8-Bit Software Online Conversion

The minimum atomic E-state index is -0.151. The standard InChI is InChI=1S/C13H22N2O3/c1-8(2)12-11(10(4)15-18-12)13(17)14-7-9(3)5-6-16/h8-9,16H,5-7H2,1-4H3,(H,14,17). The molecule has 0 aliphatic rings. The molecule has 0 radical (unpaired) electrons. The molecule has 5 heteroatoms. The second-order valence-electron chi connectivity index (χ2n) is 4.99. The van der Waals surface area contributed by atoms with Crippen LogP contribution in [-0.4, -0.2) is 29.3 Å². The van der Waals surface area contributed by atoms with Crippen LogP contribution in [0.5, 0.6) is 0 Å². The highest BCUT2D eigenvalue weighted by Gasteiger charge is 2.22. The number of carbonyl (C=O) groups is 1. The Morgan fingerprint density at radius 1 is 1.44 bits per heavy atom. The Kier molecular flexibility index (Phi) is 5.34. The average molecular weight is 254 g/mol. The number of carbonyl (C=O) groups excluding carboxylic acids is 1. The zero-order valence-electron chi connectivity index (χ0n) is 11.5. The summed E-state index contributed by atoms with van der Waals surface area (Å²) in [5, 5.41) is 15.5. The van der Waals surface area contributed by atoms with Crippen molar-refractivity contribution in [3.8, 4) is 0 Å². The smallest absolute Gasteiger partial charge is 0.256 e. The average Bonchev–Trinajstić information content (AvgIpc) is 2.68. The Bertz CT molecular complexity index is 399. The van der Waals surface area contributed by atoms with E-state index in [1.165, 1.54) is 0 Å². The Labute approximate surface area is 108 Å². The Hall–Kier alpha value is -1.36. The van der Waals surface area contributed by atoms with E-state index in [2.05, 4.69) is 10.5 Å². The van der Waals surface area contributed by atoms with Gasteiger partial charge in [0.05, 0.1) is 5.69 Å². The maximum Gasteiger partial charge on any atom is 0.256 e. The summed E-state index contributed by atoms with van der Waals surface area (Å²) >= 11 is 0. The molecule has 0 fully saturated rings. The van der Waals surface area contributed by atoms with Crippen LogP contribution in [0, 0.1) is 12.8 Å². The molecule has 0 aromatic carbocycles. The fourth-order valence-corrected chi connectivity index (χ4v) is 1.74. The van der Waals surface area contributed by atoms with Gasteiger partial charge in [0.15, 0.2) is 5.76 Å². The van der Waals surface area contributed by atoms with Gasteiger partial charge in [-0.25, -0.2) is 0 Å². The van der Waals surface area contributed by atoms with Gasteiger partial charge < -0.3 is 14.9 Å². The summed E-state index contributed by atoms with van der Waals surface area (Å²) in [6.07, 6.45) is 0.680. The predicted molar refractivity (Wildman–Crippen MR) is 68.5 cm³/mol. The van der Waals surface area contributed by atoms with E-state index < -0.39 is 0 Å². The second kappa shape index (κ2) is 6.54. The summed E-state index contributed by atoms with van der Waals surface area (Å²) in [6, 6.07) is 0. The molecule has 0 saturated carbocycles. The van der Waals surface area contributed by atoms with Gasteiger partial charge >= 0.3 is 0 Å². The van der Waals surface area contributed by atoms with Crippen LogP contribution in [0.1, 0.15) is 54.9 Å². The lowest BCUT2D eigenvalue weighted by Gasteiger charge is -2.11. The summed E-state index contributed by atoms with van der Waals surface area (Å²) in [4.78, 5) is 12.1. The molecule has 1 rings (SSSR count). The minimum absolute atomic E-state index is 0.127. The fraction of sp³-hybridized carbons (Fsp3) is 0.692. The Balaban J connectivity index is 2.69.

A Comparison Of The Archimedes And BBC Ranges (from a programmer's point of view) By M.T.Farnworth (I.D. 16C) A non-programmer would probably consider this a cut and dried argument. The Archimedes would appear the obvious winner in any competition, however it turns out that this is not necessarily the case. We will start with a look at high level languages. On both the Archimedes and BBC these are plentiful. BASIC is built into all machines, and other major languages such as C and Pascal are available. It should be pointed out however that although there are many languages for the BBC their availability is falling due to discontinuation. Also most of the languages are a later version on the Archimedes. When programming in high level languages one of the first factors to consider is the memory which is available, as this results in obvious limits. The Archimedes would appear to be the clear winner in this category but again this is not necessarily true. One problem that I have found with the Archimedes is that vast amounts of memory are grabbed for all sorts of things. The best example of this is the "Module area" which takes 544K on my machine straight away. As it happens I am on a 4MB machine so this does not affect performance. However on some of the small 1Mb machines this would leave you with about 400K for BASIC programs after some memory has been set aside for the screen display. This would appear an unbeatable amount of memory compared to what the standard BBC gives (about 24K if you're lucky), however DGS informs me that with his 1Mb 32016 Second Processor he can get well over 900K for BASIC programs. Whilst of course the 32016 cannot compete with the ARM2 or ARM3 (processors currently in the Archimedes range) this larger memory base can prove more useful as less disk access is necessary. It should also be considered that DGS obtained his second processor for #100 + VAT and that included a copy of Fortran, Lisp, C, BBC BASIC and ISO Pascal. A similar amount of programming software for an Archimedes would cost at least #500 just for the software. Another thing that should be considered when writing programs is who they are for. If you wish to use them on different machines then you must go for what would be considered standard. In this case the 32016 falls down because it is somewhat scarce and as such few people have them. So a program written for use on it could not be widely distributed. [ But anything written in standard high-level languages is supposed to be totally portable. ] I would now like to consider the implementation of Assembly Language on both machines. Both have an assembler built into BASIC. Here the similarity ends however. One thing that I think I should point out here is that due to the speed of the Archimedes in high level languages I have found that Assembly Language is mainly unnecessary and as such I have stuck with BASIC. [ Although for certain tasks Arch BASIC can be up to 100 TIMES SLOWER than BBC assembly language, or so I'm told. ] When first studying an Archimedes Assembly Language manual the whole idea of the speed and power seems quite exciting. First there is the speed which could be anything from 4 million instructions per second to 13.5 million instructions per second (depending on your processor). Then there is the fact that you can deal in 32 bits at a time instead of 8. Multiplication is also a single instruction. Also available are such operations as adding two registers together having first multiplied the second by any integer value (eg R3=R2+R1*4) all in one instruction. 15 32-bit registers at any time all of which can be used in any way. There is also a barrel shift operation which can be used at the same time as most other operations. Another new concept is that of conditional instructions which only execute if a flag is in a certain state. This rids you of all the branching that used to be necessary. There are of course a vast number of additional operating system calls which cater for most of the areas which were missing on the BBC. They are now known as SWIs (SoftWare Interrupts). All this however conceals certain problems. One of these showed up in a Micro User when building a sound sampler. Whilst on the BBC it was simple task of reading a memory location and then storing the data, on the Archimedes it was necessary to first enter Supervisor Mode, and then read the memory location required. The Archimedes solution may sound not much more difficult but it did in fact require a considerable amount more knowledge and the use of vectors. My next comment is about the way in which the ARM processor handles its data. To perform an operation on a piece of data it must first be loaded into a register, and then if the result is to be stored it needs to be stored again. In other words, all the useful commands which existed on the 6502 allowing you to add the contents of a memory location (which could be indexed) to the accumulator directly and simply have gone. Another annoying feature is that of limitations on immediate constants. Even though the ARM is a 32-bit processor it is not possible to use a 32-bit immediate constant as all instructions are 32 bits in length and once the instruction is encoded there are only 12 bits left. The constant is therefore coded as an 8-bit data field followed along with a 4 bit position field. It is therefore impossible to use certain values such as 257. This problem can of course be solved by simply storing the immediate constant in memory and then loading it into a register. When accessing memory it must be done using at least one register. That register may be the PC (program counter) which points to the instruction which is to be executed (if pipelining is ignored) and an offset would be used. This makes it easy to write relocatable code (one of the great advantages). The offset can be a register or an immediate constant (which must be no more than about 4096 instructions either way). It is when you wish to access a memory location which cannot be stored as an immediate constant that it becomes a nuisance. It is then necessary to load into a register the memory location from memory and then use that register to point to the memory location which you wish to load the data from. Perhaps I have dwelled on the disadvantages of machine code on the Archimedes a little too long, but then I did get used to the 6502 and as a result the ARM seems a little awkward, however as can be seen when programmed properly the Archimedes can give outstanding results. One question I have to programmers who are keen on the idea of the ARM multiply command is: How many times have you used multiplication in a machine code program? Over all I would say that anybody who wishes to play about with ports and add their own hardware expansions should stick to the BBC as it has a whole variety of ports which the Archimedes lacks as standard and they are easier to access directly. If however you are into high level languages and need the speed then generally the Archimedes is a clear winner. When it comes to Assembly Language both machines are awkward in different areas and the choice is not so clear cut as it may seem. If you have not learnt Assembly Language before then you should start on the Archimedes, if however you are used to the 6502 then do not expect the transition to be an easy one. (If there are any mistakes in what I have said then please do not hesitate to contact me.) You can contact me via 8BS, or by writing to me: M.T.Farnworth The Queen's College Oxford OX1 4AW (between 7 Oct and 4 Dec 1992) or M.T.Farnworth 27 Hunt St Atherton Manchester M29 9JF (at any time) N.B. Any messages sent to me via either address during term time could have a slow response time so please be patient.